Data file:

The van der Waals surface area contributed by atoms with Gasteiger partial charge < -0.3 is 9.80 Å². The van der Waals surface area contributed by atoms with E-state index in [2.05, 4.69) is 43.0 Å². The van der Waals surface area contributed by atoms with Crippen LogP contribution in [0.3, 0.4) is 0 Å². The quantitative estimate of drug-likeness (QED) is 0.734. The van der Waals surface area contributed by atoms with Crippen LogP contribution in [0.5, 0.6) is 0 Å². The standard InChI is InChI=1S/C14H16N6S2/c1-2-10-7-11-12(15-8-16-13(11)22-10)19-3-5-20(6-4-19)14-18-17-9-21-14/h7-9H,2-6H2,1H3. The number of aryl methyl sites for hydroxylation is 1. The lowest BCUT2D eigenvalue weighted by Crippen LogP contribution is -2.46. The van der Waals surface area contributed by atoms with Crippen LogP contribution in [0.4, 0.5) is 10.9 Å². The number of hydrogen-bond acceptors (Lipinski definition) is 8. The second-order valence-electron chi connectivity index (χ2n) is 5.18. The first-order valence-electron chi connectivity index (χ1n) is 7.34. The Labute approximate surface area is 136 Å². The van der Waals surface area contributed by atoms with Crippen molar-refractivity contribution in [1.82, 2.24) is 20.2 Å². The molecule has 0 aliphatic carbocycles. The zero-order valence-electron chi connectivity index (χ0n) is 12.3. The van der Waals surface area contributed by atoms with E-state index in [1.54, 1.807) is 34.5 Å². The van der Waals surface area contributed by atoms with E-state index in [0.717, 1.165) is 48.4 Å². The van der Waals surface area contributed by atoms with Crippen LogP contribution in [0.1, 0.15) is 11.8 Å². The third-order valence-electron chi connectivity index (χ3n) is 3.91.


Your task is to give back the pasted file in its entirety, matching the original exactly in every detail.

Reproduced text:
The van der Waals surface area contributed by atoms with Gasteiger partial charge < -0.3 is 9.80 Å². The van der Waals surface area contributed by atoms with E-state index in [2.05, 4.69) is 43.0 Å². The van der Waals surface area contributed by atoms with Crippen LogP contribution in [0.3, 0.4) is 0 Å². The quantitative estimate of drug-likeness (QED) is 0.734. The van der Waals surface area contributed by atoms with Crippen LogP contribution in [0.5, 0.6) is 0 Å². The standard InChI is InChI=1S/C14H16N6S2/c1-2-10-7-11-12(15-8-16-13(11)22-10)19-3-5-20(6-4-19)14-18-17-9-21-14/h7-9H,2-6H2,1H3. The number of aryl methyl sites for hydroxylation is 1. The lowest BCUT2D eigenvalue weighted by Crippen LogP contribution is -2.46. The van der Waals surface area contributed by atoms with Crippen LogP contribution in [0.4, 0.5) is 10.9 Å². The number of hydrogen-bond acceptors (Lipinski definition) is 8. The second-order valence-electron chi connectivity index (χ2n) is 5.18. The first-order valence-electron chi connectivity index (χ1n) is 7.34. The Labute approximate surface area is 136 Å². The van der Waals surface area contributed by atoms with Crippen molar-refractivity contribution in [1.82, 2.24) is 20.2 Å². The molecule has 0 aliphatic carbocycles. The zero-order valence-electron chi connectivity index (χ0n) is 12.3. The van der Waals surface area contributed by atoms with E-state index in [1.54, 1.807) is 34.5 Å². The van der Waals surface area contributed by atoms with E-state index in [0.717, 1.165) is 48.4 Å². The van der Waals surface area contributed by atoms with Crippen LogP contribution in [0.1, 0.15) is 11.8 Å². The third-order valence-electron chi connectivity index (χ3n) is 3.91.